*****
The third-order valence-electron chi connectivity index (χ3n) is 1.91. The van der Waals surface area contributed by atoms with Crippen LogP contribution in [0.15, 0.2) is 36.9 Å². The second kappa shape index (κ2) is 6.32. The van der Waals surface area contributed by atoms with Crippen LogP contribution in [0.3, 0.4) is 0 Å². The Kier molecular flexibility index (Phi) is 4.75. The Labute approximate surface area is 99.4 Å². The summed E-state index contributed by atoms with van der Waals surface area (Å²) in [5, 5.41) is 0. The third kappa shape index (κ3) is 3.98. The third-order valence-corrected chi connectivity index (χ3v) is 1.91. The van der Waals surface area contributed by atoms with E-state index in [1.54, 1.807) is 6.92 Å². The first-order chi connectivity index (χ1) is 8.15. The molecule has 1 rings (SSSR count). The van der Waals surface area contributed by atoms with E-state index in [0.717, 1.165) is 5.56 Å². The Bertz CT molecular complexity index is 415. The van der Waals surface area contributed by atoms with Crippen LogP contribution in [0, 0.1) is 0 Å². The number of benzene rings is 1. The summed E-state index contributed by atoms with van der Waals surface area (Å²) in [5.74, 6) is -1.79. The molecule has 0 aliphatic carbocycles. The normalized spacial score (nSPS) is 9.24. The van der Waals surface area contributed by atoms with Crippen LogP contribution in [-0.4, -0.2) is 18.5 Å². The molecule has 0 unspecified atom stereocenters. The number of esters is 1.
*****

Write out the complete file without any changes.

The third-order valence-electron chi connectivity index (χ3n) is 1.91. The van der Waals surface area contributed by atoms with Crippen LogP contribution in [0.15, 0.2) is 36.9 Å². The second kappa shape index (κ2) is 6.32. The van der Waals surface area contributed by atoms with Crippen LogP contribution in [0.3, 0.4) is 0 Å². The Kier molecular flexibility index (Phi) is 4.75. The Labute approximate surface area is 99.4 Å². The summed E-state index contributed by atoms with van der Waals surface area (Å²) in [5, 5.41) is 0. The third kappa shape index (κ3) is 3.98. The third-order valence-corrected chi connectivity index (χ3v) is 1.91. The van der Waals surface area contributed by atoms with E-state index in [1.54, 1.807) is 6.92 Å². The first-order chi connectivity index (χ1) is 8.15. The molecule has 1 rings (SSSR count). The van der Waals surface area contributed by atoms with E-state index in [0.717, 1.165) is 5.56 Å². The Bertz CT molecular complexity index is 415. The van der Waals surface area contributed by atoms with Crippen LogP contribution in [0, 0.1) is 0 Å². The number of benzene rings is 1. The summed E-state index contributed by atoms with van der Waals surface area (Å²) in [5.74, 6) is -1.79. The molecule has 0 aliphatic carbocycles. The normalized spacial score (nSPS) is 9.24. The van der Waals surface area contributed by atoms with Crippen LogP contribution in [-0.4, -0.2) is 18.5 Å². The molecule has 0 unspecified atom stereocenters. The number of esters is 1.